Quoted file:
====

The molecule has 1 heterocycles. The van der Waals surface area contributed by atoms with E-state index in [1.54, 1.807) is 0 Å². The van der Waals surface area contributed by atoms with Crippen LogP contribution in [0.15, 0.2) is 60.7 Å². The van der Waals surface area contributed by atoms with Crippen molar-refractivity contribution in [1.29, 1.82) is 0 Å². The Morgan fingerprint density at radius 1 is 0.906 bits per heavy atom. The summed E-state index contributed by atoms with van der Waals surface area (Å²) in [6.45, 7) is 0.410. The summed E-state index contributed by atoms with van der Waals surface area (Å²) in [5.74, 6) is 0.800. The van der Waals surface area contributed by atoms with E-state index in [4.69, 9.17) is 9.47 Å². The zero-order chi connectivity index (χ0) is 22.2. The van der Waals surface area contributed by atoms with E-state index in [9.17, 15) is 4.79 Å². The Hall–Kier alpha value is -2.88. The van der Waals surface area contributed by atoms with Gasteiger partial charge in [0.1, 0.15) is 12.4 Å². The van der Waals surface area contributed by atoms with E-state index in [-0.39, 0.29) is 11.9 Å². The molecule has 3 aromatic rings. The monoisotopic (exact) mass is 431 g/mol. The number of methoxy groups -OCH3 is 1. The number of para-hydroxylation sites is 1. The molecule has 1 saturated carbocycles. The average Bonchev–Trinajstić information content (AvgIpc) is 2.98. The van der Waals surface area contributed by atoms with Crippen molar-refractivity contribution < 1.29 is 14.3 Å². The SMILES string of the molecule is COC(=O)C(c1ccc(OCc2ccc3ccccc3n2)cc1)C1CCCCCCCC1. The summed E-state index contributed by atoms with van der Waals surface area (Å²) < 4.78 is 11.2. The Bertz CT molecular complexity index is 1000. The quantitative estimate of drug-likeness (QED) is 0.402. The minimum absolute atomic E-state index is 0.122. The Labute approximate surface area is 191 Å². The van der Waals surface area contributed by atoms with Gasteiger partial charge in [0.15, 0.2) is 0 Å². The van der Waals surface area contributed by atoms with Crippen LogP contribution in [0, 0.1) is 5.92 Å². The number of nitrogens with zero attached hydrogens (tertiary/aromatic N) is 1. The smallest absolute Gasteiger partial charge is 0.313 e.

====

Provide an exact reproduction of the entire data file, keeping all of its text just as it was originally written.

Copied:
The molecule has 1 heterocycles. The van der Waals surface area contributed by atoms with E-state index in [1.54, 1.807) is 0 Å². The van der Waals surface area contributed by atoms with Crippen LogP contribution in [0.15, 0.2) is 60.7 Å². The van der Waals surface area contributed by atoms with Crippen molar-refractivity contribution in [1.29, 1.82) is 0 Å². The Morgan fingerprint density at radius 1 is 0.906 bits per heavy atom. The summed E-state index contributed by atoms with van der Waals surface area (Å²) in [6.45, 7) is 0.410. The summed E-state index contributed by atoms with van der Waals surface area (Å²) in [5.74, 6) is 0.800. The van der Waals surface area contributed by atoms with E-state index in [4.69, 9.17) is 9.47 Å². The zero-order chi connectivity index (χ0) is 22.2. The van der Waals surface area contributed by atoms with E-state index in [9.17, 15) is 4.79 Å². The Hall–Kier alpha value is -2.88. The van der Waals surface area contributed by atoms with Gasteiger partial charge in [0.1, 0.15) is 12.4 Å². The van der Waals surface area contributed by atoms with E-state index in [-0.39, 0.29) is 11.9 Å². The molecule has 3 aromatic rings. The monoisotopic (exact) mass is 431 g/mol. The number of methoxy groups -OCH3 is 1. The number of para-hydroxylation sites is 1. The molecule has 1 saturated carbocycles. The average Bonchev–Trinajstić information content (AvgIpc) is 2.98. The van der Waals surface area contributed by atoms with Crippen molar-refractivity contribution < 1.29 is 14.3 Å². The SMILES string of the molecule is COC(=O)C(c1ccc(OCc2ccc3ccccc3n2)cc1)C1CCCCCCCC1. The summed E-state index contributed by atoms with van der Waals surface area (Å²) < 4.78 is 11.2. The Bertz CT molecular complexity index is 1000. The quantitative estimate of drug-likeness (QED) is 0.402. The minimum absolute atomic E-state index is 0.122. The Labute approximate surface area is 191 Å². The van der Waals surface area contributed by atoms with Gasteiger partial charge in [0.15, 0.2) is 0 Å². The van der Waals surface area contributed by atoms with Crippen LogP contribution in [0, 0.1) is 5.92 Å². The number of nitrogens with zero attached hydrogens (tertiary/aromatic N) is 1. The smallest absolute Gasteiger partial charge is 0.313 e.